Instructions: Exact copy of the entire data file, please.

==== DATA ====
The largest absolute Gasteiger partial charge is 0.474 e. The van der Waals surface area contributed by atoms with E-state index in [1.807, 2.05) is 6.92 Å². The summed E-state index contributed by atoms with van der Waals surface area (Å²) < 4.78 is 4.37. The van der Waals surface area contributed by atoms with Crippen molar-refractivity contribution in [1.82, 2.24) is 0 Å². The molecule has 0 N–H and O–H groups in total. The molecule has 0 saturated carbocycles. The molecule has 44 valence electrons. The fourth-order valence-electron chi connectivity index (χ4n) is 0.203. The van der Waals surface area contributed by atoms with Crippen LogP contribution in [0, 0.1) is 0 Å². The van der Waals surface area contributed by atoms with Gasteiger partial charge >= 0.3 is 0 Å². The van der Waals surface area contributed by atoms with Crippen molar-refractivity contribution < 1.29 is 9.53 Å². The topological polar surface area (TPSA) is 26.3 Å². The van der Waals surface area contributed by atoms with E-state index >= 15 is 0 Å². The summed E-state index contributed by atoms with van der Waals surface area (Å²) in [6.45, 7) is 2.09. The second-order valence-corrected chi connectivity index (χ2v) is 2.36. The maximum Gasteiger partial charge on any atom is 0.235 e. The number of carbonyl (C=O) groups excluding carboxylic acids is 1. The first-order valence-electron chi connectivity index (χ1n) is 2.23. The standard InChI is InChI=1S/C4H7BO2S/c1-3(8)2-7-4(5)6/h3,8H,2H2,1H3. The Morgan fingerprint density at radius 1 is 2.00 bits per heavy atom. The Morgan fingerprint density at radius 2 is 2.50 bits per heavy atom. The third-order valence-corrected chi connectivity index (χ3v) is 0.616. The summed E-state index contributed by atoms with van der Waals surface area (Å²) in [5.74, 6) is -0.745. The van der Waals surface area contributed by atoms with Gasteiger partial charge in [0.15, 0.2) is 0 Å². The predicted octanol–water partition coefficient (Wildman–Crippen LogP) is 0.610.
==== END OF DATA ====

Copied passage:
The largest absolute Gasteiger partial charge is 0.474 e. The van der Waals surface area contributed by atoms with E-state index in [1.807, 2.05) is 6.92 Å². The summed E-state index contributed by atoms with van der Waals surface area (Å²) < 4.78 is 4.37. The van der Waals surface area contributed by atoms with Crippen molar-refractivity contribution in [1.82, 2.24) is 0 Å². The molecule has 0 N–H and O–H groups in total. The molecule has 0 saturated carbocycles. The molecule has 44 valence electrons. The fourth-order valence-electron chi connectivity index (χ4n) is 0.203. The van der Waals surface area contributed by atoms with Crippen LogP contribution in [0, 0.1) is 0 Å². The van der Waals surface area contributed by atoms with Gasteiger partial charge >= 0.3 is 0 Å². The van der Waals surface area contributed by atoms with Crippen molar-refractivity contribution < 1.29 is 9.53 Å². The topological polar surface area (TPSA) is 26.3 Å². The van der Waals surface area contributed by atoms with E-state index >= 15 is 0 Å². The summed E-state index contributed by atoms with van der Waals surface area (Å²) in [6.45, 7) is 2.09. The second-order valence-corrected chi connectivity index (χ2v) is 2.36. The maximum Gasteiger partial charge on any atom is 0.235 e. The number of carbonyl (C=O) groups excluding carboxylic acids is 1. The first-order valence-electron chi connectivity index (χ1n) is 2.23. The standard InChI is InChI=1S/C4H7BO2S/c1-3(8)2-7-4(5)6/h3,8H,2H2,1H3. The Morgan fingerprint density at radius 1 is 2.00 bits per heavy atom. The Morgan fingerprint density at radius 2 is 2.50 bits per heavy atom. The third-order valence-corrected chi connectivity index (χ3v) is 0.616. The summed E-state index contributed by atoms with van der Waals surface area (Å²) in [5.74, 6) is -0.745. The van der Waals surface area contributed by atoms with Gasteiger partial charge in [0.15, 0.2) is 0 Å². The predicted octanol–water partition coefficient (Wildman–Crippen LogP) is 0.610.